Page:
For the Global Pulse Industry, The Wait is Finally Over (PCN Winter 2016) JAN 11 2016 | Consumers and Producers | Pulse Crop News
This article appeared in the Winter 2016 issue of Pulse Crop News.
And we’re off! The United Nations officially launched the International Year of Pulses 2016 (IYP) on Nov. 10, 2015. The ceremony at the Food and Agriculture Organization (FAO) headquarters in Rome emphasized the important role that beans, peas, lentils and chickpeas play in contributing to healthy people and a healthy planet.
“IYP will draw attention to important global issues like nutrition, food security and environmental sustainability,” said Allison Ammeter, Chair of the IYP Canada Committee and Alberta Pulse Growers. “This attention will ensure the Canadian industry will continue to grow and keep Canadian pulses competitive at the farm gate.”
Anticipation for this year has been building within the global pulse industry since the United Nations announced the designation in December 2013. For pulse producing nations like Canada, this launch marks the beginning of a year of events, activities and initiatives that will aim to increase consumer awareness and consumption of pulses.
On the heels of the official IYP launch was the first IYP Signature Event, Little Beans, Big Opportunities: Realizing the Potential of Pulses to Meet Today’s Global Health Challenges. This one-day conference, held at the Sackler Institute of Nutrition Sciences at the New York Academy of Sciences, brought together leading experts in international food security, agriculture, food science, health and nutrition to discuss various challenges and opportunities related to pulses and pulse research.
As a leader in pulse production and exports, Canada has played an important role in the planning and execution of global initiatives like the Little Beans, Big Opportunities conference.
Launched alongside IYP was pulses.org, a global website focused on the health, nutrition and sustainability benefits of pulses, complete with a database of pulse recipes from around the world. This website is one of the most important tools being used to get pulses into the minds and the mouths of consumers.
Pulses.org is part of a longterm strategy, including the development of a global pulse brand, designed to increase global pulse consumption well beyond 2016. The website will be the home to the pulse brand and will serve as a landing space for the North American consumer promotion campaign. Visit pulses.org and share the site with your networks to help achieve the goal of increased pulse consumption in Canada.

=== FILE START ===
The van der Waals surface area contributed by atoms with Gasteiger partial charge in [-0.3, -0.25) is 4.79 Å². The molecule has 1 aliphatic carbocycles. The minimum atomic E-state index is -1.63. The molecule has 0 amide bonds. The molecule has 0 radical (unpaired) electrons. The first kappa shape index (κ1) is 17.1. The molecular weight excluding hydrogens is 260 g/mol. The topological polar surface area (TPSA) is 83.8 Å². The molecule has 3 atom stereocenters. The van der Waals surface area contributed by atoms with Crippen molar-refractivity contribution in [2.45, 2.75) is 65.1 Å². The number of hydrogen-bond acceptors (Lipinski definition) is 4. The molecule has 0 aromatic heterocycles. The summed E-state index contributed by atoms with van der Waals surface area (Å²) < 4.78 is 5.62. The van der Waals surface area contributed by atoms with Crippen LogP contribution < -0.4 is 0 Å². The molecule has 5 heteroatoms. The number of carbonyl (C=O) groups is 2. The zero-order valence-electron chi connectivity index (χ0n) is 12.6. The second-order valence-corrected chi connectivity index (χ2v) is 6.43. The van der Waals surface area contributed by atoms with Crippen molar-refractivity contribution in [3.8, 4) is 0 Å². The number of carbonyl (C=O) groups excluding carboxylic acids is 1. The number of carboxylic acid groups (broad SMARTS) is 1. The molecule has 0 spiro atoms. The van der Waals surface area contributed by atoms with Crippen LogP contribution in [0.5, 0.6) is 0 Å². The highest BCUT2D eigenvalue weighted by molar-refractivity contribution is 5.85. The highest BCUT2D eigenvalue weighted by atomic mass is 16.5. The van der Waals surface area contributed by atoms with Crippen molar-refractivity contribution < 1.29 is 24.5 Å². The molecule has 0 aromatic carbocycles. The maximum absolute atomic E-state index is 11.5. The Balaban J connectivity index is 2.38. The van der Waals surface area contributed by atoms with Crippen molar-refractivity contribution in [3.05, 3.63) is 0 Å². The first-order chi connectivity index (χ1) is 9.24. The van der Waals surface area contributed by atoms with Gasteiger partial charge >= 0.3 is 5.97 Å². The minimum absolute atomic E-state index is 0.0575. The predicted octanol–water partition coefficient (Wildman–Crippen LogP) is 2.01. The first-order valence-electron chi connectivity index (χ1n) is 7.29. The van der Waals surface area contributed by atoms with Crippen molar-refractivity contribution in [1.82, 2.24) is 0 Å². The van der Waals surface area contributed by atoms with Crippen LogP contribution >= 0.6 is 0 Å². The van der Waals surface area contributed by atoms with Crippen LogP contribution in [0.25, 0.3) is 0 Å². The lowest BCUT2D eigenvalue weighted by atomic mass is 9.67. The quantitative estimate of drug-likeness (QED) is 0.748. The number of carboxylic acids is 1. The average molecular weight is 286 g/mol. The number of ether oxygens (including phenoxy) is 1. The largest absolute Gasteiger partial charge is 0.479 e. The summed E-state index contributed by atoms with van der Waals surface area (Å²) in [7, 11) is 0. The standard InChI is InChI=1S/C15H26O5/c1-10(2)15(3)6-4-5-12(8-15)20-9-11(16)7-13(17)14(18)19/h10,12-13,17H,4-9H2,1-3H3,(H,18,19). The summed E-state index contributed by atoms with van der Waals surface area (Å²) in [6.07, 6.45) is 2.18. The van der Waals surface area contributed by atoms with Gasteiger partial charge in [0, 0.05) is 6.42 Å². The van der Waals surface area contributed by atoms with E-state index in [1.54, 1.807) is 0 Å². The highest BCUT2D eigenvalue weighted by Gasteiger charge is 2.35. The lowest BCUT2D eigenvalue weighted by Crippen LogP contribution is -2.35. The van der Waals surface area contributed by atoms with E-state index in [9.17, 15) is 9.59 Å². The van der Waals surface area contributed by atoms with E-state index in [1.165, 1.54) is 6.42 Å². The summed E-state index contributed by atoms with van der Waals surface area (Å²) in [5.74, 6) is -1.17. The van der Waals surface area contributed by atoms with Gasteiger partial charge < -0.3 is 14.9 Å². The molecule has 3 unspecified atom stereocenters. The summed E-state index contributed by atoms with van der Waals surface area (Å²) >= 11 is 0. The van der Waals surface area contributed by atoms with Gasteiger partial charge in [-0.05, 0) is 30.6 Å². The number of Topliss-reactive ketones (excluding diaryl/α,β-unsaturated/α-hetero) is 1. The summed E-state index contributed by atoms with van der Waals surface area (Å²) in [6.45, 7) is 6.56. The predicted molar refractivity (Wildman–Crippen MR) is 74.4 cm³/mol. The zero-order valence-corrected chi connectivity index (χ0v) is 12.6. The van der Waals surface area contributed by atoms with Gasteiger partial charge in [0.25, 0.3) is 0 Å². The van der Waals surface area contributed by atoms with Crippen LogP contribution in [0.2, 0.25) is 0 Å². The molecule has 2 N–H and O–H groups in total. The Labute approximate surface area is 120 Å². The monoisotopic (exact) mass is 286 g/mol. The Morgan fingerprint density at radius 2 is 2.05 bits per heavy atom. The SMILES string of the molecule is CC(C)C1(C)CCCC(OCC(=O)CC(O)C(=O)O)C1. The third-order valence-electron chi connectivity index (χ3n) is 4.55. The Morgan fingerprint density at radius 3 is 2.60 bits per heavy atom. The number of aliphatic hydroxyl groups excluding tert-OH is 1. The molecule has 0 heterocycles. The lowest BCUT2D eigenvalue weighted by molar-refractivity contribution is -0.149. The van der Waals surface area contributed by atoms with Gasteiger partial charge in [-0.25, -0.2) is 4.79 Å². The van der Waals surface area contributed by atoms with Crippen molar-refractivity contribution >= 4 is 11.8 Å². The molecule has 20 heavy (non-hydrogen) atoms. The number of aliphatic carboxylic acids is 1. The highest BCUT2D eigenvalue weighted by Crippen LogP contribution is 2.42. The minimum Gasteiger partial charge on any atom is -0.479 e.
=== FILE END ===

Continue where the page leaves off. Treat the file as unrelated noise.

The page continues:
“IYP is an opportunity to capture the attention of consumers and the global food industry, to demonstrate how incorporating more pulses into their diets and food products can improve nutrition and also support the environment,” said Ammeter. “It will also leverage the international focus on pulses to build more demand for the pulses Canadian growers are producing.”
The Canadian IYP festivities will kick off on Jan. 6 at a “Pulse Feast” in Toronto. The evening event, hosted by Chef Michael Smith of Food Network Canada, will attract prominent Canadian media, bloggers and dietitians to enjoy nutritious pulse-based dishes.
Throughout the evening, guests will be encouraged to take the Pulse Pledge, a commitment to increase their pulse consumption to improve their health and nutrition. The Pulse Pledge is an important aspect of the North American consumer promotion campaign and was created as a way to inform consumers about the benefits of pulses and to encourage them to eat pulses more regularly. Anyone can take the pledge at www.pulsepledge.com.
Also making its debut on Jan. 6 is Pulses: The Ideal Partner; a travelling exhibit designed by the Canada Agriculture and Food Museum, that will show Canadians why pulses are the ideal partner for their health and the environment. The exhibit will be unveiled at Pulse Feast before beginning its tour across Canada. Albertans will have the opportunity to see the exhibit at several events throughout 2016, including the Farm Tech Conference in Edmonton on Jan. 26-28 and Aggie Days in Calgary on April 6-10.
Other activities that the IYP Canada Committee has planned for 2016 include an educational program in Canadian schools developed by Agriculture in the Classroom Canada, a competition for post-secondary food science and culinary students, and a series of sessions on pulse health and nutrition for Canadian health care professionals. Another key initiative is a two-part workshop on pulse ingredient processing with part one being held at the Canadian International Grains Institute in April and part two at POS Bio-Sciences and the Saskatchewan Food Industry Development Centre in September.
Ultimately, the goal of IYP Canada is to contribute to the sustainable and profitable growth of the Canadian pulse industry. To learn more about the wide range of activities that support that goal and to learn how you can join the effort, visit www.iypcanada.ca.